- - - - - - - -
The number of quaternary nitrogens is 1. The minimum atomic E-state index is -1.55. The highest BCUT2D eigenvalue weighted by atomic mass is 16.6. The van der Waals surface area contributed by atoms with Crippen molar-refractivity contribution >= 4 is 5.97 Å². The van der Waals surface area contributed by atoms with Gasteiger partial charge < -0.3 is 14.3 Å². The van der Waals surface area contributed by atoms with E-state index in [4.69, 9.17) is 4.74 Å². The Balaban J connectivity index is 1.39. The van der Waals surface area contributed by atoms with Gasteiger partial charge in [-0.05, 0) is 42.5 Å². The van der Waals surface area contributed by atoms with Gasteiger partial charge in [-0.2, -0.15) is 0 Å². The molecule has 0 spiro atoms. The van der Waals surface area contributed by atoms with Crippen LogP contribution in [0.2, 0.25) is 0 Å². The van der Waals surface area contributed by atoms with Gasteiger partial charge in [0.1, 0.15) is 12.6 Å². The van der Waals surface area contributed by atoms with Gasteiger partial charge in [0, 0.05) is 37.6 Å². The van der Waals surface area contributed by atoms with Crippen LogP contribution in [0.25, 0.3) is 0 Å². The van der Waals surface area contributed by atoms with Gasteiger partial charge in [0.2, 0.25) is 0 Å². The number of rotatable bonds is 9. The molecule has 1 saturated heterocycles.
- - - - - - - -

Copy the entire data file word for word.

The number of quaternary nitrogens is 1. The minimum atomic E-state index is -1.55. The highest BCUT2D eigenvalue weighted by atomic mass is 16.6. The van der Waals surface area contributed by atoms with Crippen molar-refractivity contribution >= 4 is 5.97 Å². The van der Waals surface area contributed by atoms with Gasteiger partial charge < -0.3 is 14.3 Å². The van der Waals surface area contributed by atoms with E-state index in [4.69, 9.17) is 4.74 Å². The Balaban J connectivity index is 1.39. The van der Waals surface area contributed by atoms with Gasteiger partial charge in [-0.05, 0) is 42.5 Å². The van der Waals surface area contributed by atoms with Gasteiger partial charge in [-0.2, -0.15) is 0 Å². The molecule has 0 spiro atoms. The van der Waals surface area contributed by atoms with Crippen LogP contribution in [0.2, 0.25) is 0 Å². The van der Waals surface area contributed by atoms with Gasteiger partial charge in [0.1, 0.15) is 12.6 Å². The van der Waals surface area contributed by atoms with Gasteiger partial charge in [0, 0.05) is 37.6 Å². The van der Waals surface area contributed by atoms with Crippen LogP contribution in [0.25, 0.3) is 0 Å². The van der Waals surface area contributed by atoms with Gasteiger partial charge in [0.2, 0.25) is 0 Å². The number of rotatable bonds is 9. The molecule has 1 saturated heterocycles.